Pandanus Resort in Mui Ne, Phan Thiet, used to be quite profitable for over a decade, but when the pandemic hit and the country closed to international tourism, occupancy rates of the resort dropped sharply from 70 to 27 per cent in 2020. It is expected that the difficult situation will continue until the end of 2021, but representatives of Pandanus Resort said they never considered giving up or closing the hotel. Even during the April lockdown, it had guests who had been in the resort before the government ordered the lockdown, so they stayed until after it ended.
Therefore, to maintain operations, the resort is forced to cut costs, from working schedules of employees to saving other expenses. “We also put many of our units out of service to save on electricity and housekeeping costs. All department managers were encouraged to find other ways to cut costs, so many small measures were implemented, from recycling paper in accounting to using fans instead of air conditioners whenever possible,” said Steve Raymond, business development manager of Pandanus Resort. “The consensus is that the COVID-19 pandemic will end and tourism to Vietnam will not only recover but our destination will develop further.”
When there was a problem, one of the first solutions that most hotels applied in the first phase was a discount policy to attract tourists. On online booking platforms, many international hotel brands have been offering unprecedented discounts. Room rates at JW Marriott Hotel Hanoi decreased from $270 per night to $139. InterContinental Hanoi Landmark72 also lowered its rates from $226 to $82 per night.
In Ho Chi Minh City, a series of 5-star hotels such as New World Saigon, Nikko Saigon, Caravelle Saigon, Sheraton Saigon Hotel & Towers, and Rex have been offering promotions of over 60 per cent, with incentives such as free cancellations, free breakfast, and discounts on hotel services such as restaurant, spa, and bar of up to 50 per cent.
However, as the wave of discounts created fierce competition in the market, some hotels chose not to use discounts. Instead, they focused on diversifying products and creating attractive experience packages combining luxury resorts with local tourism culture to promote the destinations.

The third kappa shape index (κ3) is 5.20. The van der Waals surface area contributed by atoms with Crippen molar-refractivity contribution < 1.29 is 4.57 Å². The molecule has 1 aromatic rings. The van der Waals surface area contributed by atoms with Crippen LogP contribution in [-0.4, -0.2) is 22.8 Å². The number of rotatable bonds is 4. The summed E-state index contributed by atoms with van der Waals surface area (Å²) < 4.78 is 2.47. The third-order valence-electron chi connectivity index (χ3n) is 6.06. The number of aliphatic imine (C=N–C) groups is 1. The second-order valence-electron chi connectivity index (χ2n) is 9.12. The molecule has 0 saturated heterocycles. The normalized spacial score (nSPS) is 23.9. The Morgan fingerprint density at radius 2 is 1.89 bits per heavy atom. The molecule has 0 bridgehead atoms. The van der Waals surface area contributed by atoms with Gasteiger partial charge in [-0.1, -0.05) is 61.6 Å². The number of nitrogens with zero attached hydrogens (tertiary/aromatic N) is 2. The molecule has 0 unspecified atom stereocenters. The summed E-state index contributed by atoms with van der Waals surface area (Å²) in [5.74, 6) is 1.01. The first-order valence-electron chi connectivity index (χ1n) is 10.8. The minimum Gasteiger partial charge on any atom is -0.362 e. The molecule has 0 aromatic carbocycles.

Like other businesses, Silk Path Hotels & Resorts has been suffering losses over the past two years as the brand’s main source of tourists were foreigners. According to chief business officer Thuy Nguyen, COVID-19 has brought many experiences to Silk Path Hotels & Resorts, in which the two major changes were to become an isolation hotel and the new focus on the domestic market. “In such a context, we boldly opened Silk Path Grand Hue Hotel & Spa and achieved some unexpected success,” Thuy said.
One of the other examples of success thanks to diversified products and services and was a solution by Mövenpick Resort Cam Ranh in Khanh Hoa. Since Lunar New Year, Mövenpick performed well due to a variety of accommodation types, services, and facilities for family groups.
At present, the resort is running exciting packages focusing on families with many ‘edutainment’ activities for children. Also, the resort is planning to push more for business tourism in the upcoming months to promote Cam Ranh and Bai Dai beach as great destinations to organise team-building activities, gala dinners at the beach, wedding ceremonies, as well as social events and gatherings.
General manager at Mövenpick Resort Cam Ranh Brice Borin said, “We are promoting travel within Vietnam with special room packages via social media channels. This is an effective way to communicate with the masses and targeted customer segments. We are working on creating packages within and around our hotels and resorts with special offers around dining, wellness, exploration, and more because we know people are looking to enjoy experiential travels.”
Chris Hallett - Area director, Sales & Marketing IHG South Vietnam and Laos
The pandemic has impacted hotel occupancy with limited inbound travel. In Vietnam and at InterContinental Saigon, for example, we are fortunate to have multiple revenue streams in our hotel that are largely intact and upon which we have focused our energy, such as domestic corporate and leisure, long stay travel, restaurant services, as well as catering and events.
Multiple external factors will determine hotel occupancy rates in 2021, so it is difficult to give exact numbers. Nevertheless, we will open our premises and welcome guests.